Temperature and pressure: Why does soda go flat? • Other factors that affect how much solute can dissolve in a solution are temperature and pressure. Temperature can have different effects on different types of solutes. For solid solutes, generally speaking, the higher the temperature, the more solute can be dissolved. This can be seen with salt and water. If you had some salt water with salt sitting undissolved at the bottom, you could heat the water up and more salt would dissolve. For gases, generally speaking, as temperature increases its solubility decreases. Think about what happens to soda once it gets warm…it goes flat. The water cannot hold as much carbon dioxide gas and it loses its fizz! • - Pressure only affects gaseous solutes, and has no effect on solids. Gases become more soluble with an increase in pressure. You can think of it as the pressure is pushing more of the gas into the liquid. This is also why, once you open the pressurized soda bottle, the gases start to bubble out, there is now less pressure! • On the axis to the side, draw a solid line showing the relationship between temperature and solubility for solids, and a dashed line for gas.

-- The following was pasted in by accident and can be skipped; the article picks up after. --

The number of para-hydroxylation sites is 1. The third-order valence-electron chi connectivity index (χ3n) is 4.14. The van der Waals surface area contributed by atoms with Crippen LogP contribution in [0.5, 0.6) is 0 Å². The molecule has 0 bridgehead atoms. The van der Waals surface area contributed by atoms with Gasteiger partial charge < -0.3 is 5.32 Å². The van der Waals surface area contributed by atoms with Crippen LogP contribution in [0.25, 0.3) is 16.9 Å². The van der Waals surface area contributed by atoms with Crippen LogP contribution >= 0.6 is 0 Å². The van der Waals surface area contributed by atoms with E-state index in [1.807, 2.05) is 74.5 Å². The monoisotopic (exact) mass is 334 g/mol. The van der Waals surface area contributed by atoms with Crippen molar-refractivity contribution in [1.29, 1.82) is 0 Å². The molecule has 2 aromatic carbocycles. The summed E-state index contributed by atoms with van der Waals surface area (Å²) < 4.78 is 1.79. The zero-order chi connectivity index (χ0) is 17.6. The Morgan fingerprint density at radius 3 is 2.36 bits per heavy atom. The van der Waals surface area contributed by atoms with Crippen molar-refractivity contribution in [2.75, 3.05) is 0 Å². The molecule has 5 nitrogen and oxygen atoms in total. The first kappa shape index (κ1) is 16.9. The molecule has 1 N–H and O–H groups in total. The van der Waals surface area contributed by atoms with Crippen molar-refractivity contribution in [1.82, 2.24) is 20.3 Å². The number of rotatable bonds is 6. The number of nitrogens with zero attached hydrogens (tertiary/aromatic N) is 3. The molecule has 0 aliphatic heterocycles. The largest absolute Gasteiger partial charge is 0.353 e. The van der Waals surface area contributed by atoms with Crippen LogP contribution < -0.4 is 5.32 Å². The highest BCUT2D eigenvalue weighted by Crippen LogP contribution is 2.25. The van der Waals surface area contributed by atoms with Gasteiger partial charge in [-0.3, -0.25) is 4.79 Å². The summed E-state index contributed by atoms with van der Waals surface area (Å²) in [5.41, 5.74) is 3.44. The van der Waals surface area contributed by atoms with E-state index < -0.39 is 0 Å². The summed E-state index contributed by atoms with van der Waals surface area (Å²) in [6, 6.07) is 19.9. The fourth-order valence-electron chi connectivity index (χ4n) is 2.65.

Solid line = solids Dashed = gases
Practice problems • 1. Nuclear power plants produce a lot of uncontaminated warm water which gets dumped into rivers. Why would this be a concern for the fishes that live in the water?
2. Scuba divers use pressurized tanks to store air so that they can dive deep underwater and still breath. The further down they go, the greater the pressure there is on their body. How would this affect the amount of air that would dissolve into the divers body?
2b. OH NO! AN EMERGENCY! RISE! RISE! RISE! A scuba diver experiences a problem and must immediately surface after spending a bit of time swimming very deep. What would happen to the amount of gas that could be dissolved in their blood when they surfaced?
Do Now • Take out the quarterly review you picked up on Friday • Work on it • Questions? Throw a hand up